The Paybacks #2
Donny Cates (W), Eliot Rahal (W), Geoff Shaw (A), Lauren Affe (C)
On sale October 21
What is the world coming to? In this second issue of Paybacks from Dark Horse comics, even the superheroes have debt problems which are more substantial than Peter Parker being late on his rent. The books premise is quite simple; what to do when a superhero fails to pays his creditors. It’s quite a fair question, not everyone is a mega rich Wayne or Stark. In todays easy come, easy go, easy renegotiable world of personal finance, how do heroes manage to pay their way?
It seems that when the hero Battery died, he still had quite a large amount owing. As such, Mr Pierce the mysterious benefactor of a number of heroes (and villains) ,calls on the secret base, The Kraken, to reclaim his funds. In residence on the base however, is High Guard who is possibly the most powerful being in the universe.
Written by Buzzkill author Donny Cates, and Eliot Rahal this book is a somewhat irreverent look at how hero conduct themselves in a real world setting. Whilst not delivering on true “laugh out loud” moments, the script produces some clever moments that made me smile. For example, the Miss Adventure comment was the type of double entendre that you may miss at first glance. Along the way, the writers gets to imply Mr Pierce’s greater impact on various worlds in a great warehouse panel. However the writing dynamic works, it’s clear that Cates and Rahal are having fun with their book.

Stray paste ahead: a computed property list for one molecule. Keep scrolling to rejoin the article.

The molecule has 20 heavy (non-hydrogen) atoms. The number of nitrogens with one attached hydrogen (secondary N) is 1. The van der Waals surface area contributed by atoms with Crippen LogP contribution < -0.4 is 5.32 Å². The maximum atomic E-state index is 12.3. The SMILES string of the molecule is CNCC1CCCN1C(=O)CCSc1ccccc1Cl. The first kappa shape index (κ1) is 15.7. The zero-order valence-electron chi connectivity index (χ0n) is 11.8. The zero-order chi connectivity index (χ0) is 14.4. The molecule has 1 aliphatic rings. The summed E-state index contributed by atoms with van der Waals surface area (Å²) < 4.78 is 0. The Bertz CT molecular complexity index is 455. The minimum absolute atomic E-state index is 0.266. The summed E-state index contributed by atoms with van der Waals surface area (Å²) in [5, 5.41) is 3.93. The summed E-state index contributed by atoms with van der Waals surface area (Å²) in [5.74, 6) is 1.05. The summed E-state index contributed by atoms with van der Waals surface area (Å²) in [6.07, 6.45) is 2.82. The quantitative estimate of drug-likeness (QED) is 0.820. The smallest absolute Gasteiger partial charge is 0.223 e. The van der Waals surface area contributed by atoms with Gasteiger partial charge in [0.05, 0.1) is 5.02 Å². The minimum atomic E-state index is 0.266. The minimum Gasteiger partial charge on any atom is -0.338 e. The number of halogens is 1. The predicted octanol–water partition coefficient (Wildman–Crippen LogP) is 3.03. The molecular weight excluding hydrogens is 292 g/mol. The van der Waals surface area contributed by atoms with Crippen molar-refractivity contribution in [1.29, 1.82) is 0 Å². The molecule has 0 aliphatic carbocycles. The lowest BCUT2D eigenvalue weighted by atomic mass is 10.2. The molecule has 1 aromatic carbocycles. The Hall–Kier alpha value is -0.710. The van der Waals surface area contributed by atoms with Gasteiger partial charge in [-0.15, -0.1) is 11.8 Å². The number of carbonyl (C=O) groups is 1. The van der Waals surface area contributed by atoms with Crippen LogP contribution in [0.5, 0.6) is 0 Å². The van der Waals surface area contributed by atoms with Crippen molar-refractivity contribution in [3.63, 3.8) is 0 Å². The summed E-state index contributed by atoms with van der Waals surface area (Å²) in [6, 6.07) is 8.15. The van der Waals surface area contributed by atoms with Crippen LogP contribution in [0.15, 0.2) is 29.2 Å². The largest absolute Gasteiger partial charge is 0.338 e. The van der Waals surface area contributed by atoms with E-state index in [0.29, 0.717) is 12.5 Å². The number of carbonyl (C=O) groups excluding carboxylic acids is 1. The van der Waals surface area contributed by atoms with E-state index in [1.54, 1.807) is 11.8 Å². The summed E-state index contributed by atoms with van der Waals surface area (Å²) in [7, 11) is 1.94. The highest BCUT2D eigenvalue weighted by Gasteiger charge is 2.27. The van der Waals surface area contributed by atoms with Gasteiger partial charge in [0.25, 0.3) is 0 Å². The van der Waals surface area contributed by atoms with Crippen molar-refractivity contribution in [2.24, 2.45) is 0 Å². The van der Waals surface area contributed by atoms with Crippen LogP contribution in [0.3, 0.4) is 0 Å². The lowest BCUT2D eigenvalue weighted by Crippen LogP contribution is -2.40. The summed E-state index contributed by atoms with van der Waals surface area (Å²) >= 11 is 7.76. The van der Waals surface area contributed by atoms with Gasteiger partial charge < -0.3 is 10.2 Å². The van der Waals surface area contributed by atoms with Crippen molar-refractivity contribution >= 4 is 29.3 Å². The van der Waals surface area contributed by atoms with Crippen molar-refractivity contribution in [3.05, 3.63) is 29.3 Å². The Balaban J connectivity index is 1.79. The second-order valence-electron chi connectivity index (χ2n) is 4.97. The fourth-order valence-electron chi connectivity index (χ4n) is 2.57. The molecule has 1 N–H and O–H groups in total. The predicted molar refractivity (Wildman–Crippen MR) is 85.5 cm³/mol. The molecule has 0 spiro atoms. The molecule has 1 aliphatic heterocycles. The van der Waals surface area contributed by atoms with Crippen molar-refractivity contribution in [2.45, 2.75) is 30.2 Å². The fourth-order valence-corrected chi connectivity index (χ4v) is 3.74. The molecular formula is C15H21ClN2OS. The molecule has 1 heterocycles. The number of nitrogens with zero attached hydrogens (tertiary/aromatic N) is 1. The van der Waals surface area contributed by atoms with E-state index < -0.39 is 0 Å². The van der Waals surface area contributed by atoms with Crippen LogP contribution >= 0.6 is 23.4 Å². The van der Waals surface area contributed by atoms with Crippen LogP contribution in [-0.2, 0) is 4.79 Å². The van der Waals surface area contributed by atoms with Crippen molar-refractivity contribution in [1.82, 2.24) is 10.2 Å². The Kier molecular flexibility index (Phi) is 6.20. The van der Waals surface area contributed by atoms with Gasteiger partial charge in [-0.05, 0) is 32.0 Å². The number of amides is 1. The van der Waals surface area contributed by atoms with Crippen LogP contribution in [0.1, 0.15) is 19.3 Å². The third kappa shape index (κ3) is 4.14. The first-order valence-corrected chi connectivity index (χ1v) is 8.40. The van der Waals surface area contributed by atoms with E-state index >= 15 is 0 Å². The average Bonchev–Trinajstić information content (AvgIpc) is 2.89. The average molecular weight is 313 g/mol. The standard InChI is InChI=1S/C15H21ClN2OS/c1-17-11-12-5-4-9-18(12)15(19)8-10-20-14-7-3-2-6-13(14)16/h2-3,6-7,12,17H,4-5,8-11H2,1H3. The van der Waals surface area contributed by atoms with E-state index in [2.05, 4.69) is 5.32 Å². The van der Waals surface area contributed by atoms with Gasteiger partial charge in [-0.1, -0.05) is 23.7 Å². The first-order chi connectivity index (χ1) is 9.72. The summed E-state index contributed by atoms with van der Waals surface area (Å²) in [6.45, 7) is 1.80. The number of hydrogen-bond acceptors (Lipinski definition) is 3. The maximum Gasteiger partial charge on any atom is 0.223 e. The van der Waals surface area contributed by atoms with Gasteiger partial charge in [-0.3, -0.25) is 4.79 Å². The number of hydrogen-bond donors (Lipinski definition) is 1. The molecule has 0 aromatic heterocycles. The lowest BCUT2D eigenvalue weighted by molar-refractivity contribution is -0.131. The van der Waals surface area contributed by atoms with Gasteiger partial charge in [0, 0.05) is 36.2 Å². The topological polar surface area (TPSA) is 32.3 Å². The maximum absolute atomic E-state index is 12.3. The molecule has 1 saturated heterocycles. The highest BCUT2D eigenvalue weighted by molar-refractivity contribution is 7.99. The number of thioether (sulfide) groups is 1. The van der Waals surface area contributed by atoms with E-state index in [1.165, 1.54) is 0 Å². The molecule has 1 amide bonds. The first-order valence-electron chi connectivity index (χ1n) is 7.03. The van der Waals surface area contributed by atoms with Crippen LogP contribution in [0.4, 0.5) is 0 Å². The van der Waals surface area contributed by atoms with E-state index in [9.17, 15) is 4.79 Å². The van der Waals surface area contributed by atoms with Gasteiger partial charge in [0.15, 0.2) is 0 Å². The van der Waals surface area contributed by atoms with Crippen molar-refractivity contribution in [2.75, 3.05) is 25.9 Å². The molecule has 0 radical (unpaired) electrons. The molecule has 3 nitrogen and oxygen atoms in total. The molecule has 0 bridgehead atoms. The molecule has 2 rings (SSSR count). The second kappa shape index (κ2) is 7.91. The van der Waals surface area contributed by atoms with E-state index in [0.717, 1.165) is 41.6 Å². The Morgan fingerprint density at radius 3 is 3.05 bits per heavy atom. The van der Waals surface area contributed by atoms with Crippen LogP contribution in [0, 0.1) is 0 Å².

Along for the ride, is Cates’ Buzzkill partner in crime, Geoff Shaw who puts in strong effort. With the overall look and feel of the book, Shaw’s style, which is not overly superhero based, works really well. The strength of the art is primarily the panel layout which allows Shaw to demonstrate a fantastic attention to detail. The inks in the book remind me a little of Bill Sienkiewicz style, although there are a lighter in texture.
Normally, I like my comics straight up, so I didn’t really know what to expect from this book. Dark Horse have a reputation of producing quality books and this is no exception. If I had a concern, it would be what comes next, after the punchline in the story, as can happen in certain comedy films.